Haley Joel Osment in Pay It ForwardIn the 2000 movie Pay It Forward I first heard about this interesting concept.  In a nutshell:  Paying back means offering something in return for what you’ve received.  Paying forward means giving something to others because of what they’ll give to others further out there in the world.

I heard a story on a podcast yesterday:  At a Starbucks in Omaha, a person in the drive-through paid for the person behind them as well.  Over the course of the day, each customer then paid for the person next in line, and it continued for the entire day.  This story appears to have now passed into urban legend, so it’s hard to tell to what extent it’s true, but let’s go with the concept.

It’s altruistic and all that, maybe makes you feel warm and fuzzy, but what’s the point?

The point is that people make decisions based not just on logical thought, but also on emotions.  When people feel good about what they’re doing, they start investing more energy, passion, and yes, money.  Altruism is something that gets people excited and engaged.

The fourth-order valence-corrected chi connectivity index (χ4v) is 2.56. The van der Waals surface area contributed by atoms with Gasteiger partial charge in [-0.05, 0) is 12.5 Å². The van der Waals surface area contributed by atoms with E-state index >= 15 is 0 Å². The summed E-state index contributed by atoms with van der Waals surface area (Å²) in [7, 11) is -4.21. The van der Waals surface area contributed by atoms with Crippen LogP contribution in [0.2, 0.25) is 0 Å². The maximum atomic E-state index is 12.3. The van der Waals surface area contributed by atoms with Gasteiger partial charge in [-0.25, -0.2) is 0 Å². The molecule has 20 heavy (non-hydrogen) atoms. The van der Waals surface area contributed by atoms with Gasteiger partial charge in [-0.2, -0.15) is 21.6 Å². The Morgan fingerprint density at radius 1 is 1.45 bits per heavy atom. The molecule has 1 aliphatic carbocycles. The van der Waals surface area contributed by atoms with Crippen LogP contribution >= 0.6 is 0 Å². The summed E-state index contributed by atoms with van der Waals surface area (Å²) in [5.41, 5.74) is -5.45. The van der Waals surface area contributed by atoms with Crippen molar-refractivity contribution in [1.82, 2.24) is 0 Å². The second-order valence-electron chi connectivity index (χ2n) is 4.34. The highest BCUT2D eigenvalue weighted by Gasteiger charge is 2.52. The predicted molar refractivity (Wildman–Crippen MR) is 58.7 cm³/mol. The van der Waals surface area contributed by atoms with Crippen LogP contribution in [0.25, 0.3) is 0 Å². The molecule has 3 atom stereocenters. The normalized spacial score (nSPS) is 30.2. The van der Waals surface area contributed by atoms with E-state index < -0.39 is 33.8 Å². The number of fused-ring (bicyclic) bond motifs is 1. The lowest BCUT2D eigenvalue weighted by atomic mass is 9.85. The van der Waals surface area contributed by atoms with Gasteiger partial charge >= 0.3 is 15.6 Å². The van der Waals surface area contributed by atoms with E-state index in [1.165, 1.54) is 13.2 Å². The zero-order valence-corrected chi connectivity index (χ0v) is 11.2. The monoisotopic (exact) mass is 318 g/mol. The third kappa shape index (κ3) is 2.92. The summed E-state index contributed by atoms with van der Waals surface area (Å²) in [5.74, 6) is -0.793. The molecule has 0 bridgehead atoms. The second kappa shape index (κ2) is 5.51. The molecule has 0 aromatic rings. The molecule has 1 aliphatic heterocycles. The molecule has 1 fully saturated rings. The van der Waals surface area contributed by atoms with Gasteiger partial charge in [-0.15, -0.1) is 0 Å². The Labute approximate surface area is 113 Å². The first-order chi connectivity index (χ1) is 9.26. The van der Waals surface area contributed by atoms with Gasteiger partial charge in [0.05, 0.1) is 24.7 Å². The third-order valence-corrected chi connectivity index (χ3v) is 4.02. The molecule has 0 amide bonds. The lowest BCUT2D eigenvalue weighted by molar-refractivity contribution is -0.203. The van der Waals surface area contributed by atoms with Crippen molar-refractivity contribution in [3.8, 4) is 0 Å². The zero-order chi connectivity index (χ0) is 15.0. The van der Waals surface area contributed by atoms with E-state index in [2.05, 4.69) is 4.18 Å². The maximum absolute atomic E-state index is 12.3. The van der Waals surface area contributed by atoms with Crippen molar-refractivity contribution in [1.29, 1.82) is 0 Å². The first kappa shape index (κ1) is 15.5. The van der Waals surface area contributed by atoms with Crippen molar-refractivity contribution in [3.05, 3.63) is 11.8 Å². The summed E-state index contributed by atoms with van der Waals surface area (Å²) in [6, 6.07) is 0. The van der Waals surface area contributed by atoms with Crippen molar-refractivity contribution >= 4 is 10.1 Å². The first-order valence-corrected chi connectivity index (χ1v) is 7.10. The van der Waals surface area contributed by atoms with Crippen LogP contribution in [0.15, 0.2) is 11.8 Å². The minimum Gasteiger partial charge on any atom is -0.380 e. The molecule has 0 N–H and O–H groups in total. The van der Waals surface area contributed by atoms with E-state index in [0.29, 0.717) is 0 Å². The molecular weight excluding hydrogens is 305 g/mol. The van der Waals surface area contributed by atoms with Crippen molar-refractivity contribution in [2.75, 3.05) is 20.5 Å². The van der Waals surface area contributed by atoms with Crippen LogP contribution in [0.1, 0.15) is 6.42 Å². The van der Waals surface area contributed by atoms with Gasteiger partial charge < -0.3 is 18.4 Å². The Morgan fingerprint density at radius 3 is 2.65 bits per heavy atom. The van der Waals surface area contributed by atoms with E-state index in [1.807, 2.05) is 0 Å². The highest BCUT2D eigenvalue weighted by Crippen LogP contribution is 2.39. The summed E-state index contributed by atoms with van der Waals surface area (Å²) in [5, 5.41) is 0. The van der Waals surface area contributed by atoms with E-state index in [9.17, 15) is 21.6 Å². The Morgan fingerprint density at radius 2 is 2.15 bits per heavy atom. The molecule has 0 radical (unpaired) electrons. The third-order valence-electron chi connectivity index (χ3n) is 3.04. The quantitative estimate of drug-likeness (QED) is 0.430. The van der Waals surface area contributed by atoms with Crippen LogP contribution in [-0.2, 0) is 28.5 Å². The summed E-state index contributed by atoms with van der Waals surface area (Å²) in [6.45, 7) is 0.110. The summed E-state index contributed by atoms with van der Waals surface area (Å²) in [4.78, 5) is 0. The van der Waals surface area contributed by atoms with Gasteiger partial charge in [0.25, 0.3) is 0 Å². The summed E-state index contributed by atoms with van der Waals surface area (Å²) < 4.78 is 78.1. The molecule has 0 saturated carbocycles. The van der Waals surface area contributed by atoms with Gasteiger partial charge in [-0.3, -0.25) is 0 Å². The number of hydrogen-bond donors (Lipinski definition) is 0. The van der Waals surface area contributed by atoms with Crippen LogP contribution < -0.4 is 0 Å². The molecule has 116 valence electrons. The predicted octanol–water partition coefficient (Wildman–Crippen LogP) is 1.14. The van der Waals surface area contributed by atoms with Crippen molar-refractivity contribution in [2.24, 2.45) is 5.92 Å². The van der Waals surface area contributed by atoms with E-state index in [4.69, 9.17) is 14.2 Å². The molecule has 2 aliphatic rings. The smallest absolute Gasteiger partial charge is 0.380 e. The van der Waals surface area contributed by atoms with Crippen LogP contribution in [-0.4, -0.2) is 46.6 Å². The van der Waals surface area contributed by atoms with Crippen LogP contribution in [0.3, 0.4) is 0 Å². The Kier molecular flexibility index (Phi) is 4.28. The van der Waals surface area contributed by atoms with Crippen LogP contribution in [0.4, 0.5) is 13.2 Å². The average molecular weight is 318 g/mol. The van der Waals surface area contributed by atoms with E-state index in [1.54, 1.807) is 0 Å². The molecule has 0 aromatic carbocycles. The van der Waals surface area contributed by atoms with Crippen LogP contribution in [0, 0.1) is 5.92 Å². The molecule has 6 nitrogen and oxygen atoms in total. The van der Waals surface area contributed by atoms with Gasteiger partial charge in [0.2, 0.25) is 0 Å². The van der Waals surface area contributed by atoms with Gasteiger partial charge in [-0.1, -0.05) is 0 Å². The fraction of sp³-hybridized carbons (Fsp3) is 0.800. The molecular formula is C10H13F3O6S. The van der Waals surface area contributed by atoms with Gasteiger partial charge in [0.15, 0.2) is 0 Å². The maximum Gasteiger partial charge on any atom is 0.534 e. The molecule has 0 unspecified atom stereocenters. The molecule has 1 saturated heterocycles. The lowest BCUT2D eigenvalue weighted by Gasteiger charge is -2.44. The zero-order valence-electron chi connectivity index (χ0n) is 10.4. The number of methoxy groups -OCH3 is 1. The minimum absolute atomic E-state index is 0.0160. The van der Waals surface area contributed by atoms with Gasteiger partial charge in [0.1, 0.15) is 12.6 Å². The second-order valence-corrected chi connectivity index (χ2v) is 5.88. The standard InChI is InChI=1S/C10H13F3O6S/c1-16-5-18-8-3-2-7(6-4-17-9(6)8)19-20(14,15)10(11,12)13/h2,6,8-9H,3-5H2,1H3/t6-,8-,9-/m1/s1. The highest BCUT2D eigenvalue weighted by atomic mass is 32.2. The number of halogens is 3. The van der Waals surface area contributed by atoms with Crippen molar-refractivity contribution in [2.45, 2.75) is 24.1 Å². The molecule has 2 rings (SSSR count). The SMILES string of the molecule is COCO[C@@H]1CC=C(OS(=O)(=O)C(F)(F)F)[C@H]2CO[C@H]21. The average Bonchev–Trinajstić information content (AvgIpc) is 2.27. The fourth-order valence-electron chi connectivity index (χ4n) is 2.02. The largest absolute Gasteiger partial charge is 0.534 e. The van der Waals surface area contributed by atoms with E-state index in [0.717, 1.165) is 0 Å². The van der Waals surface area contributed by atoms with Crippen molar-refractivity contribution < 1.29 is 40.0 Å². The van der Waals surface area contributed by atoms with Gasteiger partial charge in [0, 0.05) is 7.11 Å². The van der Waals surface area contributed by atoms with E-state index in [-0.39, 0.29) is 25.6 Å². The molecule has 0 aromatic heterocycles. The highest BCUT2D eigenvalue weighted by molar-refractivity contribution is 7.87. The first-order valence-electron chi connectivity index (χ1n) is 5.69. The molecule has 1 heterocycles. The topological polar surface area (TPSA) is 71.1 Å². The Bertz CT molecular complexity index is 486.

When customers are looking to spend money, they go through a complex internal process.  Some are more logical, some more emotional, but both play a role.  If you are able to help them with the emotional relationship with your company, it helps tilt the scales.

Watch out, though:  This can work for or against you.  Movies are great at playing with emotions, but they can turn off as many people as they turn on.

The key is to turn on the emotions of the target customers you want to attract, and not worry so much about others.  So if you’re looking for more teenage girls, you’re going to send different signals than for retirees.

Some companies try to do this through branding and advertising, but those are fairly blunt instruments.  People get emotionally involved where there’s an actual conversation taking place, whether it’s groups, face to face, or social media.  I’m constantly impressed at how much the online tools are engaging people, especially the younger generations.

Give your customers a reason to become emotionally attached to your company.  Then they’ll go out and engage others.